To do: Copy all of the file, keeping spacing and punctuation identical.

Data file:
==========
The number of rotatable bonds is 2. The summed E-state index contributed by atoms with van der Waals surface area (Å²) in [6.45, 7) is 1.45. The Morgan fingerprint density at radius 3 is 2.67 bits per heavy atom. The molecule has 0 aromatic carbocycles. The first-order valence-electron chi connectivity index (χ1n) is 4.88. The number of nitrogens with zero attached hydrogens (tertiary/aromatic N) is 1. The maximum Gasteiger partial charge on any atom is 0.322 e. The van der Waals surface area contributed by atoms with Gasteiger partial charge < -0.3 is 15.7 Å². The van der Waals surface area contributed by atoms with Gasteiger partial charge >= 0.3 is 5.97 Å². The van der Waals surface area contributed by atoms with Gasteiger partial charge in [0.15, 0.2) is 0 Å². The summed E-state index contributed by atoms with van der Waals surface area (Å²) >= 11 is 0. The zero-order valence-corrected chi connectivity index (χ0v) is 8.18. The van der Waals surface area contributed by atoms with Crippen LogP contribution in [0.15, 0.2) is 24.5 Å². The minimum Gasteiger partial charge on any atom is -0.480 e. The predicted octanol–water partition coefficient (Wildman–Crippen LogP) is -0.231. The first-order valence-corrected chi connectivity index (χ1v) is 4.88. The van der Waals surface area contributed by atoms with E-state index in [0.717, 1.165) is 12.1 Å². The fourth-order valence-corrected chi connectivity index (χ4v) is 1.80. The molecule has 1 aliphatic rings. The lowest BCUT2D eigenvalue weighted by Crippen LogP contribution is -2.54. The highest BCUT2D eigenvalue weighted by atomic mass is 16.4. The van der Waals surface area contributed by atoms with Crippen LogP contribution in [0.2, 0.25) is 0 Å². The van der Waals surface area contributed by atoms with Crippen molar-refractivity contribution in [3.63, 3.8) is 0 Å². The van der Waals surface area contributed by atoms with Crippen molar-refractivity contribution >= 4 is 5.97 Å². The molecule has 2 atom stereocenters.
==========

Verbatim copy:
The number of rotatable bonds is 2. The summed E-state index contributed by atoms with van der Waals surface area (Å²) in [6.45, 7) is 1.45. The Morgan fingerprint density at radius 3 is 2.67 bits per heavy atom. The molecule has 0 aromatic carbocycles. The first-order valence-electron chi connectivity index (χ1n) is 4.88. The number of nitrogens with zero attached hydrogens (tertiary/aromatic N) is 1. The maximum Gasteiger partial charge on any atom is 0.322 e. The van der Waals surface area contributed by atoms with Gasteiger partial charge < -0.3 is 15.7 Å². The van der Waals surface area contributed by atoms with Gasteiger partial charge >= 0.3 is 5.97 Å². The van der Waals surface area contributed by atoms with Gasteiger partial charge in [0.15, 0.2) is 0 Å². The summed E-state index contributed by atoms with van der Waals surface area (Å²) >= 11 is 0. The zero-order valence-corrected chi connectivity index (χ0v) is 8.18. The van der Waals surface area contributed by atoms with Crippen LogP contribution in [0.15, 0.2) is 24.5 Å². The minimum Gasteiger partial charge on any atom is -0.480 e. The predicted octanol–water partition coefficient (Wildman–Crippen LogP) is -0.231. The first-order valence-corrected chi connectivity index (χ1v) is 4.88. The van der Waals surface area contributed by atoms with E-state index in [0.717, 1.165) is 12.1 Å². The fourth-order valence-corrected chi connectivity index (χ4v) is 1.80. The molecule has 1 aliphatic rings. The lowest BCUT2D eigenvalue weighted by Crippen LogP contribution is -2.54. The highest BCUT2D eigenvalue weighted by atomic mass is 16.4. The van der Waals surface area contributed by atoms with Crippen LogP contribution in [0.2, 0.25) is 0 Å². The van der Waals surface area contributed by atoms with Crippen molar-refractivity contribution in [3.63, 3.8) is 0 Å². The van der Waals surface area contributed by atoms with Crippen molar-refractivity contribution >= 4 is 5.97 Å². The molecule has 2 atom stereocenters.